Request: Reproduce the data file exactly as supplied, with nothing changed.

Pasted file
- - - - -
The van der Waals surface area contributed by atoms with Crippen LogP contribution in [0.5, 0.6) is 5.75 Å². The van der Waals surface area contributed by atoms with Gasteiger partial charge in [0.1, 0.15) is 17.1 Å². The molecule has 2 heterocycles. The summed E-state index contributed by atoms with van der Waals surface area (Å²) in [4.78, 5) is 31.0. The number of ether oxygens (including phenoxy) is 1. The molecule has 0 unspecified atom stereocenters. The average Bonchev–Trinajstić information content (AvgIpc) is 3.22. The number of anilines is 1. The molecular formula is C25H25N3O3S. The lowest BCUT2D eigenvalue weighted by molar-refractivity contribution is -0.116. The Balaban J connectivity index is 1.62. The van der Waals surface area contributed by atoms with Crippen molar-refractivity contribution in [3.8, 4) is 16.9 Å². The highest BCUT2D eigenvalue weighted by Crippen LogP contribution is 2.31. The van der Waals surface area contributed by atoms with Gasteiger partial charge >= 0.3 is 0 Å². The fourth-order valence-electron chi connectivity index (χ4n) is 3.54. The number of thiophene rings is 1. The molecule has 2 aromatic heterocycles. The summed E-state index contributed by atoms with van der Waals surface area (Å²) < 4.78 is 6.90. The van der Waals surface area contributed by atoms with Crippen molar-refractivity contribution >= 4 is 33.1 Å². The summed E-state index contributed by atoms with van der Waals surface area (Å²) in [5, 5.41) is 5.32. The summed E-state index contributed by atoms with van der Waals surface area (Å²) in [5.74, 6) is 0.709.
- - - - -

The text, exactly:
The van der Waals surface area contributed by atoms with Crippen LogP contribution in [0.5, 0.6) is 5.75 Å². The van der Waals surface area contributed by atoms with Gasteiger partial charge in [0.1, 0.15) is 17.1 Å². The molecule has 2 heterocycles. The summed E-state index contributed by atoms with van der Waals surface area (Å²) in [4.78, 5) is 31.0. The number of ether oxygens (including phenoxy) is 1. The molecule has 0 unspecified atom stereocenters. The average Bonchev–Trinajstić information content (AvgIpc) is 3.22. The number of anilines is 1. The molecular formula is C25H25N3O3S. The lowest BCUT2D eigenvalue weighted by molar-refractivity contribution is -0.116. The Balaban J connectivity index is 1.62. The van der Waals surface area contributed by atoms with Crippen molar-refractivity contribution in [3.8, 4) is 16.9 Å². The highest BCUT2D eigenvalue weighted by Crippen LogP contribution is 2.31. The van der Waals surface area contributed by atoms with Gasteiger partial charge >= 0.3 is 0 Å². The fourth-order valence-electron chi connectivity index (χ4n) is 3.54. The number of thiophene rings is 1. The molecule has 2 aromatic heterocycles. The summed E-state index contributed by atoms with van der Waals surface area (Å²) < 4.78 is 6.90. The van der Waals surface area contributed by atoms with Crippen molar-refractivity contribution >= 4 is 33.1 Å². The summed E-state index contributed by atoms with van der Waals surface area (Å²) in [5, 5.41) is 5.32. The summed E-state index contributed by atoms with van der Waals surface area (Å²) in [5.74, 6) is 0.709.